Rumours & glimpses


Bookforum on Franzen’s new translation of Karl Kraus.

Of the major German-language writers of the past century, we may have a harder time pinning down the satirist Karl Kraus, who sat in judgment over the hothouse of Vienna from its combustible fin de siècle to the run-up to the Anschluss, than any other. We shouldn’t feel bad about it. Forever associated with Die Fackel (The Torch), the periodical he launched as a weekly on April Fools’ Day in 1899 (and to which he would eventually be the sole contributor), Kraus seemed to engage every twist and counter every turn that the intellectual, artistic, and political ferment threw up. The number of roles he took on — playwright, poet, publisher, public performer, gadfly critic, and consummate scourge — is rivaled only by the multitude of skirmishes, big and small, he waged and the depth of his mercenary independence. His career jumps from one context to the next: He was a muckraker and media critic who loved to sniff out hypocrisy, particularly in the sexual laws and mores of bourgeois Vienna; an early and tough critic of psychoanalysis; a firebrand who prophesied the cataclysm of World War I and bravely opposed the war while almost all others cheered it from the sidelines; and a near zealot regarding abuse of the German language. Over the past decades, each face of Kraus has seemed to dominate our ability to take the measure of his significance. Yet no single profile quite exhausts the idiosyncratic capaciousness of Kraus’s work. “Kraus knows no system,” Walter Benjamin wrote in his 1931 essay, which diagnosed the writer’s “strange interplay” of “reactionary theory” and “revolutionary practice.” “Each thought has its own cell. But each cell can in an instant, and apparently almost without cause, become a chamber, a legal chamber over which language presides.”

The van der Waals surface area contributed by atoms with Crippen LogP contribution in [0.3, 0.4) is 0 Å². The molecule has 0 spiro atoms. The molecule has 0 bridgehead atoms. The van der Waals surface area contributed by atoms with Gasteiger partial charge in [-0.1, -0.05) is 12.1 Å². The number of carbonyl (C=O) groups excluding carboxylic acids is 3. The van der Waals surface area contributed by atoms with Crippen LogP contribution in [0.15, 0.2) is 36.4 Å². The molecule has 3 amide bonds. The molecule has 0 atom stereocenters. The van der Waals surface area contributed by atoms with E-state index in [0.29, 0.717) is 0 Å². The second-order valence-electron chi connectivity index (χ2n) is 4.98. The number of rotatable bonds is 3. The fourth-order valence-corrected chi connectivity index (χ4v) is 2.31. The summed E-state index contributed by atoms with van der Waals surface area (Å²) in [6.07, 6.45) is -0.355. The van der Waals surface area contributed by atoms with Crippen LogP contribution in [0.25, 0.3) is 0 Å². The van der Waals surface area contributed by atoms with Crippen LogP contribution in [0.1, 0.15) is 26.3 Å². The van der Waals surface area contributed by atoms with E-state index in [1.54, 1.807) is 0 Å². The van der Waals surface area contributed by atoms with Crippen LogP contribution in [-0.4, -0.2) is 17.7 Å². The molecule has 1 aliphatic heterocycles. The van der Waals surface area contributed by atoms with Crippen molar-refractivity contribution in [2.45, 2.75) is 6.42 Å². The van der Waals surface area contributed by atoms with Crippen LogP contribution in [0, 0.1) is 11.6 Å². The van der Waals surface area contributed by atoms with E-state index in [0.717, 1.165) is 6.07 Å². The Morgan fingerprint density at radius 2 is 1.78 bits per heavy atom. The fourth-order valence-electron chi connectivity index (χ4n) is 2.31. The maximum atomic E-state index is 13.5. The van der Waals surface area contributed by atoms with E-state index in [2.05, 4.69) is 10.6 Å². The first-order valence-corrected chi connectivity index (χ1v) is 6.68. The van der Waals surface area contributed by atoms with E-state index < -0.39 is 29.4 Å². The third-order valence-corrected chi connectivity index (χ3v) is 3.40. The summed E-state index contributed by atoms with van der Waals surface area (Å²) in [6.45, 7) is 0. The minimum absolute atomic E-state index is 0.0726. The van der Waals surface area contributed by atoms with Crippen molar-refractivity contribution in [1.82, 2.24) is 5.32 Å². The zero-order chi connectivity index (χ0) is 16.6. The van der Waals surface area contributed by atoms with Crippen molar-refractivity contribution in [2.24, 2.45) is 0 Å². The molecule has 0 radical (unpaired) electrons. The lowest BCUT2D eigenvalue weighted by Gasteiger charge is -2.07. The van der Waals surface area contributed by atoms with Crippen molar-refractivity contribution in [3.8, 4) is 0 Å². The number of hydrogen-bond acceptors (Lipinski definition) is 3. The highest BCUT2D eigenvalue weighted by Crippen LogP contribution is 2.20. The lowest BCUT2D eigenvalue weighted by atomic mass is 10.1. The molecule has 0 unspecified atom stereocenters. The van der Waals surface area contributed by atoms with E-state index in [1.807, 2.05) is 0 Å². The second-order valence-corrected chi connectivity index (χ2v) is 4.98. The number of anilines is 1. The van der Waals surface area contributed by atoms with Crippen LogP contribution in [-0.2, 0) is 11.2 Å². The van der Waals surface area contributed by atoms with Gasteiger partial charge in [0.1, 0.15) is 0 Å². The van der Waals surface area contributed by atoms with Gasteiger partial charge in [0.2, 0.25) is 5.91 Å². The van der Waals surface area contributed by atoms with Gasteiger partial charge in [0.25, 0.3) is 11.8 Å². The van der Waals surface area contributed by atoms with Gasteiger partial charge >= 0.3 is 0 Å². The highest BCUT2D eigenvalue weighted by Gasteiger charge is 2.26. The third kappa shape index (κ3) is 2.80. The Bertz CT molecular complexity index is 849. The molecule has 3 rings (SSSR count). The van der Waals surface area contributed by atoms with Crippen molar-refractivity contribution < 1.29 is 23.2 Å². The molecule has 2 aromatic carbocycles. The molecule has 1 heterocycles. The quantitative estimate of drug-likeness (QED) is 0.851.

See also, ‘The Question of Karl Kraus’ by Clive James.